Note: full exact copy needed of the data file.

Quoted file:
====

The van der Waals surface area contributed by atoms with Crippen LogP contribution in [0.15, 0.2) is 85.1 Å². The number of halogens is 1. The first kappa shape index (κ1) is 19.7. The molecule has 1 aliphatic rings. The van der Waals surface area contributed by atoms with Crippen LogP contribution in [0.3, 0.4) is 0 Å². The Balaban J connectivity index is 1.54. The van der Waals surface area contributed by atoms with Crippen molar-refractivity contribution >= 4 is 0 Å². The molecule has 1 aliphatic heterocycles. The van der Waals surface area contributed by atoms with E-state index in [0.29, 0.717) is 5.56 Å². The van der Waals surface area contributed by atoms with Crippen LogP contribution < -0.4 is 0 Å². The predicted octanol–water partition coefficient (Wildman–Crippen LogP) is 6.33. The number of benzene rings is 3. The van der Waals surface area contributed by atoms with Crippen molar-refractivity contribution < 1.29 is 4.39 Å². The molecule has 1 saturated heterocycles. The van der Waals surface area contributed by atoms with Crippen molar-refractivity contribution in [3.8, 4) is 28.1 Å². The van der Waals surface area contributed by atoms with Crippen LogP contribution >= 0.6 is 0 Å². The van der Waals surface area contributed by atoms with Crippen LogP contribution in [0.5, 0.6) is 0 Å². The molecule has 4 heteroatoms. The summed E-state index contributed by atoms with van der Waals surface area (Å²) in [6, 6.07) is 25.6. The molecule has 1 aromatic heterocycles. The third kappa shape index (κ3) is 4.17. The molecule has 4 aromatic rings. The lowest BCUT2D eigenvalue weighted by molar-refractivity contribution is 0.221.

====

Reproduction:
The van der Waals surface area contributed by atoms with Crippen LogP contribution in [0.15, 0.2) is 85.1 Å². The number of halogens is 1. The first kappa shape index (κ1) is 19.7. The molecule has 1 aliphatic rings. The van der Waals surface area contributed by atoms with Crippen LogP contribution in [0.3, 0.4) is 0 Å². The Balaban J connectivity index is 1.54. The van der Waals surface area contributed by atoms with Crippen molar-refractivity contribution >= 4 is 0 Å². The molecule has 1 aliphatic heterocycles. The van der Waals surface area contributed by atoms with E-state index in [0.29, 0.717) is 5.56 Å². The van der Waals surface area contributed by atoms with Crippen LogP contribution < -0.4 is 0 Å². The predicted octanol–water partition coefficient (Wildman–Crippen LogP) is 6.33. The number of benzene rings is 3. The van der Waals surface area contributed by atoms with Crippen molar-refractivity contribution < 1.29 is 4.39 Å². The molecule has 1 saturated heterocycles. The van der Waals surface area contributed by atoms with Crippen molar-refractivity contribution in [3.8, 4) is 28.1 Å². The van der Waals surface area contributed by atoms with Crippen LogP contribution >= 0.6 is 0 Å². The van der Waals surface area contributed by atoms with Crippen LogP contribution in [0.5, 0.6) is 0 Å². The molecule has 4 heteroatoms. The summed E-state index contributed by atoms with van der Waals surface area (Å²) in [6, 6.07) is 25.6. The molecule has 1 aromatic heterocycles. The third kappa shape index (κ3) is 4.17. The molecule has 4 aromatic rings. The lowest BCUT2D eigenvalue weighted by molar-refractivity contribution is 0.221.